Abere is considered a demoness in Melanesian mythology. She draws people (not just men) by her beauty. The description in the book focuses strictly on her desire for men, when she has female servants seems to very “forced” (for lack of a better word) towards a very hetero demographic.
There is a lot of information on the Aswang that could have been included, one in specifics about how it replaced its victim’s corpses with banana tree trunks. Some tales talk about the Aswang having some proboscises which it uses to suck children out of its mother’s wombs, which would make more sense if the creature was by the bed and not perched on top of the house. However, there are a lot of varying stories with this creature. Aswang’s have vulnerabilities such as displaying bloodshot eyes from having stayed up all night. Not to mention Aswangs who marry turn their spouse into another Aswang. To say the least there is a missed opportunity here to bring the mythology to a western audience.
Aumakua are greatly misrepresented here as the Hawaiian mythology sees them as gods, not as simple spirits that can be summoned at will. Celestials don’t always imply “god” and in this case of the description in the book, they are spirits that can be conjured. From my brief research, I found that Hawaiian’s revere these beings. To make a comparison to western culture, it’s like calling seraphim household spirits that can be summoned with a low level clerical spell, and further, reduce their power to a common cherub. Some of the Aumakua are quite powerful, but I don’t think they fit the “god” bill. It’s great from a summoning standpoint, not so great from a accuracy standpoint.
Buata is pretty spot on.
The Ekek is similar to a Manananggal but can fly and has a bill. It eats flesh and blood and falls within the same story as the Aswang. This is a huge misrepresentation of the myth and it seemed that whoever did the research decided to just split the story of the Aswang by regional descriptions and fill in the rest with creativity. This is okay, it’s just not accurate to the actual creature.
There really isn’t much on the Kaia with a quick google search. I did find they were once creator spirits demoted to monsters, that they were snakes, eels or pigs that inhabit the depths of the earth or volcanoes to bring destruction to humans. It would be interesting to expand the research on this creature just to know more about it.
Manananggal is pretty spot on, but again, shares a common story with the Aswang and Ekek (Wak-Wak).
Tikbalang seems to have originated in India, the horse head isn’t always a corpse, and from my understanding are tricksters which seems counter to how they are depicted in the book.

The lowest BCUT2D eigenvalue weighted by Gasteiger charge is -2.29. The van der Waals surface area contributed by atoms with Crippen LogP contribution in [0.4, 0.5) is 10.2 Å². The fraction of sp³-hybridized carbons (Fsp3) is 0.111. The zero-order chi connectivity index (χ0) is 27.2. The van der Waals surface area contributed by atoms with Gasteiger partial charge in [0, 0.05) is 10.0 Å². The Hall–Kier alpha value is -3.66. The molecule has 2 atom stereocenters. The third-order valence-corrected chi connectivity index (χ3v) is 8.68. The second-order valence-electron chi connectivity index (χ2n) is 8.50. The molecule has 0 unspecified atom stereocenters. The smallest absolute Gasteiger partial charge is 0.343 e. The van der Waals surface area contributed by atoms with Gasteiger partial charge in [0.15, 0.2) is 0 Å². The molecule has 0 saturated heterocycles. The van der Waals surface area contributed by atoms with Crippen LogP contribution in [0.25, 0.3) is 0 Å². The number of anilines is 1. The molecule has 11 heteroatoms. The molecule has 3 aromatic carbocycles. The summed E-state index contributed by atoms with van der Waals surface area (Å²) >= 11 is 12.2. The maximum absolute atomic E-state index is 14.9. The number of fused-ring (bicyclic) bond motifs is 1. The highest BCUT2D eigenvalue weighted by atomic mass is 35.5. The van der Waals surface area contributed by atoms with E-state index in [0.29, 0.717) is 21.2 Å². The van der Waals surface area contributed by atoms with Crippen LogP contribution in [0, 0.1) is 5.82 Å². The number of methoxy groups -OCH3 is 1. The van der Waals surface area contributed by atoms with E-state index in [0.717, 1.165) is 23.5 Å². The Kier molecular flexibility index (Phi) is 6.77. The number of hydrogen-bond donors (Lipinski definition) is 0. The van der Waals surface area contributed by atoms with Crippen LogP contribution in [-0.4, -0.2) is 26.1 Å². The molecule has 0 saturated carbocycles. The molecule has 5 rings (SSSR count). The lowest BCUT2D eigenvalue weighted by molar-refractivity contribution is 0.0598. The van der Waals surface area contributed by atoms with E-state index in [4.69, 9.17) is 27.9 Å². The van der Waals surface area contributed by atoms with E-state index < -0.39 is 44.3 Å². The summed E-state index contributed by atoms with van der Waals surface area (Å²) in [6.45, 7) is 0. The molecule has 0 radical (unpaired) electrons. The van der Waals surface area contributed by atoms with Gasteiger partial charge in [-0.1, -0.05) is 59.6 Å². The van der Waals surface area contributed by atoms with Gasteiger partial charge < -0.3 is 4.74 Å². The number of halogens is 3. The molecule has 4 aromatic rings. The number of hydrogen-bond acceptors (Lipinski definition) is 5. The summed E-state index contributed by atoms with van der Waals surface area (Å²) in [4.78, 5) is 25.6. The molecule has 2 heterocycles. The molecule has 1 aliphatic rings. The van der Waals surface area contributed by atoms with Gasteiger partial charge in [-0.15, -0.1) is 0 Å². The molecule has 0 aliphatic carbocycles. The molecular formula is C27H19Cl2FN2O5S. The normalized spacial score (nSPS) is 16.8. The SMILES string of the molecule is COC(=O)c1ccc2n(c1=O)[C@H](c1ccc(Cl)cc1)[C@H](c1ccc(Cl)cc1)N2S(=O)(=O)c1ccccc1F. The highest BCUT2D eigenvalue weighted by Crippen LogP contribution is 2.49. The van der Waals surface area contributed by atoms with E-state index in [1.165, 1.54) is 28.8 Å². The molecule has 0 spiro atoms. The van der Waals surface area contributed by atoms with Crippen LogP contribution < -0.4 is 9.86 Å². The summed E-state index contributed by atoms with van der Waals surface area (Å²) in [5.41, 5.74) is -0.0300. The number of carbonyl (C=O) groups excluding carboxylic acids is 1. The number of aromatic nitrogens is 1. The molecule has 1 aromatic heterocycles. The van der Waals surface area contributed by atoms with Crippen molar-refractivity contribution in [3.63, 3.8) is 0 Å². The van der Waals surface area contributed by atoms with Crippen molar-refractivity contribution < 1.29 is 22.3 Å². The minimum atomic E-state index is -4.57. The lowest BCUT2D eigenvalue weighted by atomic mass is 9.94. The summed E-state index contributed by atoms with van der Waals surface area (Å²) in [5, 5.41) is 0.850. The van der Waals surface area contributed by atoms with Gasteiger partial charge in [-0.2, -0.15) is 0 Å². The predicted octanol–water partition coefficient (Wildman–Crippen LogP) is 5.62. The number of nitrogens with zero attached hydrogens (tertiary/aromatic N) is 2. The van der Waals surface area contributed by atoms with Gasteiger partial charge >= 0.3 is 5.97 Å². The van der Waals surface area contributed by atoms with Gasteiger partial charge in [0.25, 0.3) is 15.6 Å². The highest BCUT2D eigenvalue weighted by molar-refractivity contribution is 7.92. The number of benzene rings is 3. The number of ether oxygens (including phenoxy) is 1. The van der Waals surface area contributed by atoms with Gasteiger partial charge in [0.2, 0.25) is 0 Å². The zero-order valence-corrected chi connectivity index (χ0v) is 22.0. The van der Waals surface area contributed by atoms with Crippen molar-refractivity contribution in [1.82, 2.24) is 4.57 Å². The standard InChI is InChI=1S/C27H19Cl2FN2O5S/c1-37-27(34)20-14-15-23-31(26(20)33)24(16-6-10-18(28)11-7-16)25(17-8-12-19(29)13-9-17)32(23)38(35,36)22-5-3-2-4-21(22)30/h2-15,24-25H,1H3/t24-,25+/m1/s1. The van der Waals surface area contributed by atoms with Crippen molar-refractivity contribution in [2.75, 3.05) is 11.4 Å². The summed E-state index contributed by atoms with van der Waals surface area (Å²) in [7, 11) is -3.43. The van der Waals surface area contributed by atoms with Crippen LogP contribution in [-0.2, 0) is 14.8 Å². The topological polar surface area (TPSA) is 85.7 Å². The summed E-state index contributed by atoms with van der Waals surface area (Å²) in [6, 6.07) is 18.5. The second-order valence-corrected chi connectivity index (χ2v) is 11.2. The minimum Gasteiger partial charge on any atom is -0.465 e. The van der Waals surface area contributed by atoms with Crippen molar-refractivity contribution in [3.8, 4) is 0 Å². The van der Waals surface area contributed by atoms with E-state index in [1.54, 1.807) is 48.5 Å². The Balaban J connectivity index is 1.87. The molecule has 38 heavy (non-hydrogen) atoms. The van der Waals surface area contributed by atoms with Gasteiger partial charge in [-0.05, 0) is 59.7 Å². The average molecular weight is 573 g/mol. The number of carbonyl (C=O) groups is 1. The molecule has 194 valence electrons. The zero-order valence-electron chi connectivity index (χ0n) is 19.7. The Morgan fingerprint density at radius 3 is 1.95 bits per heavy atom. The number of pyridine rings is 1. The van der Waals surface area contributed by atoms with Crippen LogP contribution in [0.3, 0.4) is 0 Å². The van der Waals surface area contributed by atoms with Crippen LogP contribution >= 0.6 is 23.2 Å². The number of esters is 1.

Tiyanak has a lot of information available. The entries in the book seem to be different variants to the Tiyanak myth, which I like. I do wish there was a bit more information on each being though.
Creativity (4 Stars)
Writing up monster statistics is no easy feat, and finding something that fits with the creature can also be difficult, especially when there isn’t a talent featured on some other creature. A lot of the what the monsters can do was either made up, or custom tailored to fit the mythology as best as possible. I think the author did a fantastic job at putting all this together. I’m sure many game designers will agree with me that the author put in a lot of effort and it really shows.
Pricing (2 Stars)
The book is priced at $4.99 which is too high in my opinion. I produce gaming materials myself and I sell 90,000 words at $15, which includes high quality illustrations which amounts to 263 pages of content. To break it down, that’s 6,000 words or 17 pages per $1, which on my scale should put this publication at about $1.99. It is up to the creator to price their own work and if sales justify the $4.99 price, then by all means keep it at $4.99 – I’m no marketing expert. I just know that if I ever was interested in purchasing this that I would wait until it was on sale or invest in something else.
This isn’t a bad book, it’s not a great book. I’d say it’s pretty decent. If you’re looking for something different, embarking on island adventures or just want to confuse your players with something they’ve never faced before – then look no further. The best way to enjoy this is to chuck your expectations out the window, have faith that the monster statistics are solid but may need some challenge level or XP tweaking, and the adventure hooks give hints away at how the monster may interact with the world around them.
I’d give this book a 4 star rating if it had some more editing and some additional descriptions. I’d give it a 5 if the challenge ratings were re-reviewed and there was more of an educational value to the myth surrounding these creatures. However, for today, I give it a 3. **